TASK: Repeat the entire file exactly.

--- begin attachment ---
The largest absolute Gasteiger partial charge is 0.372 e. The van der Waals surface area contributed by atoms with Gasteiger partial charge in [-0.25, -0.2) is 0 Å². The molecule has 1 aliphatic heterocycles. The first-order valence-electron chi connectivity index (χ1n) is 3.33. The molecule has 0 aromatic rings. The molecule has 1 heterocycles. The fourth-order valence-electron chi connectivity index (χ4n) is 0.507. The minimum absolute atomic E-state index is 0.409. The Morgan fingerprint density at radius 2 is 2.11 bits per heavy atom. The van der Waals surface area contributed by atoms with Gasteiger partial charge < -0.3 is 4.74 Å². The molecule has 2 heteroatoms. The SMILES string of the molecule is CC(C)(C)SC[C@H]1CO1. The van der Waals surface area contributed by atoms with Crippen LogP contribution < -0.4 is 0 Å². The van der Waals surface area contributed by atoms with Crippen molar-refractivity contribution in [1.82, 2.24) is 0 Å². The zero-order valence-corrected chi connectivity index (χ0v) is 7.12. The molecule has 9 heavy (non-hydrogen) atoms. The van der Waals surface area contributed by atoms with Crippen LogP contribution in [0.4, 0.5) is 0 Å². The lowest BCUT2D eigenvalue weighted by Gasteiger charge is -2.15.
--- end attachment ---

The largest absolute Gasteiger partial charge is 0.372 e. The van der Waals surface area contributed by atoms with Gasteiger partial charge in [-0.25, -0.2) is 0 Å². The molecule has 1 aliphatic heterocycles. The first-order valence-electron chi connectivity index (χ1n) is 3.33. The molecule has 0 aromatic rings. The molecule has 1 heterocycles. The fourth-order valence-electron chi connectivity index (χ4n) is 0.507. The minimum absolute atomic E-state index is 0.409. The Morgan fingerprint density at radius 2 is 2.11 bits per heavy atom. The van der Waals surface area contributed by atoms with Gasteiger partial charge < -0.3 is 4.74 Å². The molecule has 2 heteroatoms. The SMILES string of the molecule is CC(C)(C)SC[C@H]1CO1. The van der Waals surface area contributed by atoms with Crippen LogP contribution < -0.4 is 0 Å². The van der Waals surface area contributed by atoms with Crippen molar-refractivity contribution in [1.82, 2.24) is 0 Å². The zero-order valence-corrected chi connectivity index (χ0v) is 7.12. The molecule has 9 heavy (non-hydrogen) atoms. The van der Waals surface area contributed by atoms with Crippen LogP contribution in [0.4, 0.5) is 0 Å². The lowest BCUT2D eigenvalue weighted by Gasteiger charge is -2.15.